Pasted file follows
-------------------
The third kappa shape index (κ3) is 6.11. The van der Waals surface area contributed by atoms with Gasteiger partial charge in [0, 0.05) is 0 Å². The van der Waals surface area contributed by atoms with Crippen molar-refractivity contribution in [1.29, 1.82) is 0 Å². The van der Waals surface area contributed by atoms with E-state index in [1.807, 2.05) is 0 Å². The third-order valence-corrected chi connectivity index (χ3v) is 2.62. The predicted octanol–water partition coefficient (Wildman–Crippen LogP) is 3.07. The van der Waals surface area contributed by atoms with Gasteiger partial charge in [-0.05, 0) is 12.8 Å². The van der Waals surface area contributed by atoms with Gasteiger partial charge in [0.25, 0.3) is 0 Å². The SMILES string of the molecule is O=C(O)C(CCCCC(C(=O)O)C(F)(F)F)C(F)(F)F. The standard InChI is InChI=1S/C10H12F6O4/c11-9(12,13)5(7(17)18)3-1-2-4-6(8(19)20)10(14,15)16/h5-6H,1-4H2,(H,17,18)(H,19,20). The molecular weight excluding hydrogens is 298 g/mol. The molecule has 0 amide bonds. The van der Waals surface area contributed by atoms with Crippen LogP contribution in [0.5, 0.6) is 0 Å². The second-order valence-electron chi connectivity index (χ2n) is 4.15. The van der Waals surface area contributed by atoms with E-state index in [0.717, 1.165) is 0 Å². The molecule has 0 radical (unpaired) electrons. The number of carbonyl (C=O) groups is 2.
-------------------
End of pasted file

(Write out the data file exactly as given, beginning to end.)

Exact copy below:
The third kappa shape index (κ3) is 6.11. The van der Waals surface area contributed by atoms with Gasteiger partial charge in [0, 0.05) is 0 Å². The van der Waals surface area contributed by atoms with Crippen molar-refractivity contribution in [1.29, 1.82) is 0 Å². The van der Waals surface area contributed by atoms with E-state index in [1.807, 2.05) is 0 Å². The third-order valence-corrected chi connectivity index (χ3v) is 2.62. The predicted octanol–water partition coefficient (Wildman–Crippen LogP) is 3.07. The van der Waals surface area contributed by atoms with Gasteiger partial charge in [-0.05, 0) is 12.8 Å². The van der Waals surface area contributed by atoms with Gasteiger partial charge in [0.25, 0.3) is 0 Å². The SMILES string of the molecule is O=C(O)C(CCCCC(C(=O)O)C(F)(F)F)C(F)(F)F. The standard InChI is InChI=1S/C10H12F6O4/c11-9(12,13)5(7(17)18)3-1-2-4-6(8(19)20)10(14,15)16/h5-6H,1-4H2,(H,17,18)(H,19,20). The molecular weight excluding hydrogens is 298 g/mol. The molecule has 0 amide bonds. The van der Waals surface area contributed by atoms with Crippen LogP contribution in [0.5, 0.6) is 0 Å². The second-order valence-electron chi connectivity index (χ2n) is 4.15. The van der Waals surface area contributed by atoms with E-state index in [0.717, 1.165) is 0 Å². The molecule has 0 radical (unpaired) electrons. The number of carbonyl (C=O) groups is 2.